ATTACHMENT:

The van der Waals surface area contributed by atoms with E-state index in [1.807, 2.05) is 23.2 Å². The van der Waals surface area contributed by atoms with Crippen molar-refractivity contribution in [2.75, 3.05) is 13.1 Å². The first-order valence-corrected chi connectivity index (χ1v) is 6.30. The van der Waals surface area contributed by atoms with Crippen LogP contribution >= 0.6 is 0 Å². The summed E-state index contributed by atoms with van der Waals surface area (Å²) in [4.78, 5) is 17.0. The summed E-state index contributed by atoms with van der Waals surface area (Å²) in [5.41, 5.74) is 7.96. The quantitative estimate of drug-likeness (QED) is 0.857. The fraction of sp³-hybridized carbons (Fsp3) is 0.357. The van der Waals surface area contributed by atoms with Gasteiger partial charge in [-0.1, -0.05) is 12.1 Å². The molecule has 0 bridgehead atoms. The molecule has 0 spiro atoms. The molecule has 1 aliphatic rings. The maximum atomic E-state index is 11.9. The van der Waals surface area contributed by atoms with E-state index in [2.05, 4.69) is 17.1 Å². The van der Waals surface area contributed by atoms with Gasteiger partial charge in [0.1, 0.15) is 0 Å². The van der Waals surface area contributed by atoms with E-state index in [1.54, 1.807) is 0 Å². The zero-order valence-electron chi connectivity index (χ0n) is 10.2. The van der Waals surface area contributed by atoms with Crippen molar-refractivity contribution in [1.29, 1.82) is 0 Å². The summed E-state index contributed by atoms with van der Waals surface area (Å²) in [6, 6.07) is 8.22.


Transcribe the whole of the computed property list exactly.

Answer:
The van der Waals surface area contributed by atoms with E-state index in [1.807, 2.05) is 23.2 Å². The van der Waals surface area contributed by atoms with Crippen molar-refractivity contribution in [2.75, 3.05) is 13.1 Å². The first-order valence-corrected chi connectivity index (χ1v) is 6.30. The van der Waals surface area contributed by atoms with Crippen LogP contribution >= 0.6 is 0 Å². The summed E-state index contributed by atoms with van der Waals surface area (Å²) in [4.78, 5) is 17.0. The summed E-state index contributed by atoms with van der Waals surface area (Å²) in [5.41, 5.74) is 7.96. The quantitative estimate of drug-likeness (QED) is 0.857. The fraction of sp³-hybridized carbons (Fsp3) is 0.357. The van der Waals surface area contributed by atoms with Gasteiger partial charge in [-0.1, -0.05) is 12.1 Å². The molecule has 0 bridgehead atoms. The molecule has 0 spiro atoms. The molecule has 1 aliphatic rings. The maximum atomic E-state index is 11.9. The van der Waals surface area contributed by atoms with E-state index in [2.05, 4.69) is 17.1 Å². The van der Waals surface area contributed by atoms with Gasteiger partial charge in [0.1, 0.15) is 0 Å². The van der Waals surface area contributed by atoms with E-state index in [1.54, 1.807) is 0 Å². The zero-order valence-electron chi connectivity index (χ0n) is 10.2. The van der Waals surface area contributed by atoms with Crippen molar-refractivity contribution in [1.29, 1.82) is 0 Å². The summed E-state index contributed by atoms with van der Waals surface area (Å²) in [6, 6.07) is 8.22.